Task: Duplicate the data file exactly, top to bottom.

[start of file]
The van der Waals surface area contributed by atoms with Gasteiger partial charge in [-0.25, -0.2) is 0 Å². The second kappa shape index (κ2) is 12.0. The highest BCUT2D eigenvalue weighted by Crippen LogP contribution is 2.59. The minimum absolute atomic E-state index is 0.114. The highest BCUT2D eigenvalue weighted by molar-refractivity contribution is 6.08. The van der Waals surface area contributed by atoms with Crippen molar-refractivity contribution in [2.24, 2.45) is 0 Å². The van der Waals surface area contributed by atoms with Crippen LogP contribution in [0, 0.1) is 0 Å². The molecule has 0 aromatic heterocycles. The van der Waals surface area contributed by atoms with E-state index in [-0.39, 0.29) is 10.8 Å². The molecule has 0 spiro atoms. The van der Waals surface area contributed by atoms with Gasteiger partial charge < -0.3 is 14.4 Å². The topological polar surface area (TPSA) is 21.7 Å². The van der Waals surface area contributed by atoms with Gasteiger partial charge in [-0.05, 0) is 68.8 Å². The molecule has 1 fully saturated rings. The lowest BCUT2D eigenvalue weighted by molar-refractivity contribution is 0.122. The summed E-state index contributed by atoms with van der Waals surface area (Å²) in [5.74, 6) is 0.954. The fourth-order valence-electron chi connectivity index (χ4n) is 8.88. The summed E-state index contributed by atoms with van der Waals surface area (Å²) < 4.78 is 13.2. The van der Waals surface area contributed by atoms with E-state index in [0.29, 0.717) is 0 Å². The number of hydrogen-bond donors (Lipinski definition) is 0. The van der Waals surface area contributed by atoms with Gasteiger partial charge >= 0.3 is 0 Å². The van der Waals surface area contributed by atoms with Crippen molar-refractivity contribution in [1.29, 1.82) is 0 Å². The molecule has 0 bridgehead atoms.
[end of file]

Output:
The van der Waals surface area contributed by atoms with Gasteiger partial charge in [-0.25, -0.2) is 0 Å². The second kappa shape index (κ2) is 12.0. The highest BCUT2D eigenvalue weighted by Crippen LogP contribution is 2.59. The minimum absolute atomic E-state index is 0.114. The highest BCUT2D eigenvalue weighted by molar-refractivity contribution is 6.08. The van der Waals surface area contributed by atoms with Crippen molar-refractivity contribution in [2.24, 2.45) is 0 Å². The van der Waals surface area contributed by atoms with Crippen LogP contribution in [0, 0.1) is 0 Å². The molecule has 0 aromatic heterocycles. The van der Waals surface area contributed by atoms with E-state index in [-0.39, 0.29) is 10.8 Å². The molecule has 0 spiro atoms. The van der Waals surface area contributed by atoms with Gasteiger partial charge < -0.3 is 14.4 Å². The topological polar surface area (TPSA) is 21.7 Å². The van der Waals surface area contributed by atoms with Gasteiger partial charge in [-0.05, 0) is 68.8 Å². The molecule has 1 fully saturated rings. The lowest BCUT2D eigenvalue weighted by molar-refractivity contribution is 0.122. The summed E-state index contributed by atoms with van der Waals surface area (Å²) in [5.74, 6) is 0.954. The fourth-order valence-electron chi connectivity index (χ4n) is 8.88. The summed E-state index contributed by atoms with van der Waals surface area (Å²) < 4.78 is 13.2. The van der Waals surface area contributed by atoms with E-state index in [0.29, 0.717) is 0 Å². The number of hydrogen-bond donors (Lipinski definition) is 0. The van der Waals surface area contributed by atoms with Gasteiger partial charge >= 0.3 is 0 Å². The van der Waals surface area contributed by atoms with Crippen molar-refractivity contribution in [1.29, 1.82) is 0 Å². The molecule has 0 bridgehead atoms.